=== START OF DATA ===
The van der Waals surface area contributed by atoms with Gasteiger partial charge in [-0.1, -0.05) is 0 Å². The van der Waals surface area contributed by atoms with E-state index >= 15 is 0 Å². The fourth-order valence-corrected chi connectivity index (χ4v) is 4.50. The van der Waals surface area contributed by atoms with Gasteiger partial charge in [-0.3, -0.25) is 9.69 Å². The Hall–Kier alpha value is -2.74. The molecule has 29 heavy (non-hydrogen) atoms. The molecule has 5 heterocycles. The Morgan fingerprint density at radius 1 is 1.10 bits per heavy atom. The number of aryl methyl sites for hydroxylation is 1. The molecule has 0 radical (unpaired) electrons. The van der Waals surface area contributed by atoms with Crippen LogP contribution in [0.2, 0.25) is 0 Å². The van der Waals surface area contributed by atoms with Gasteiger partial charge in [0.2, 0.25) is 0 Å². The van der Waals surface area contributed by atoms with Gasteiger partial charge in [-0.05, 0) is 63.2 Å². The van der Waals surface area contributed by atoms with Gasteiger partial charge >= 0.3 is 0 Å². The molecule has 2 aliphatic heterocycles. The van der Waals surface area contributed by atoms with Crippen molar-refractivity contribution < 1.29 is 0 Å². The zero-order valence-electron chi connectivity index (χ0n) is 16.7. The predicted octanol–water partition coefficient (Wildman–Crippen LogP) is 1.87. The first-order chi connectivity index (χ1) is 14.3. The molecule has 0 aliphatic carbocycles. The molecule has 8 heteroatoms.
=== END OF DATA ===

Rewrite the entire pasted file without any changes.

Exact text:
The van der Waals surface area contributed by atoms with Gasteiger partial charge in [-0.1, -0.05) is 0 Å². The van der Waals surface area contributed by atoms with E-state index >= 15 is 0 Å². The fourth-order valence-corrected chi connectivity index (χ4v) is 4.50. The van der Waals surface area contributed by atoms with Gasteiger partial charge in [-0.3, -0.25) is 9.69 Å². The Hall–Kier alpha value is -2.74. The molecule has 29 heavy (non-hydrogen) atoms. The molecule has 5 heterocycles. The Morgan fingerprint density at radius 1 is 1.10 bits per heavy atom. The number of aryl methyl sites for hydroxylation is 1. The molecule has 0 radical (unpaired) electrons. The van der Waals surface area contributed by atoms with Crippen LogP contribution in [0.2, 0.25) is 0 Å². The van der Waals surface area contributed by atoms with Gasteiger partial charge in [0.2, 0.25) is 0 Å². The van der Waals surface area contributed by atoms with Gasteiger partial charge in [-0.05, 0) is 63.2 Å². The van der Waals surface area contributed by atoms with Gasteiger partial charge >= 0.3 is 0 Å². The molecule has 2 aliphatic heterocycles. The van der Waals surface area contributed by atoms with Crippen molar-refractivity contribution < 1.29 is 0 Å². The zero-order valence-electron chi connectivity index (χ0n) is 16.7. The predicted octanol–water partition coefficient (Wildman–Crippen LogP) is 1.87. The first-order chi connectivity index (χ1) is 14.3. The molecule has 0 aliphatic carbocycles. The molecule has 8 heteroatoms.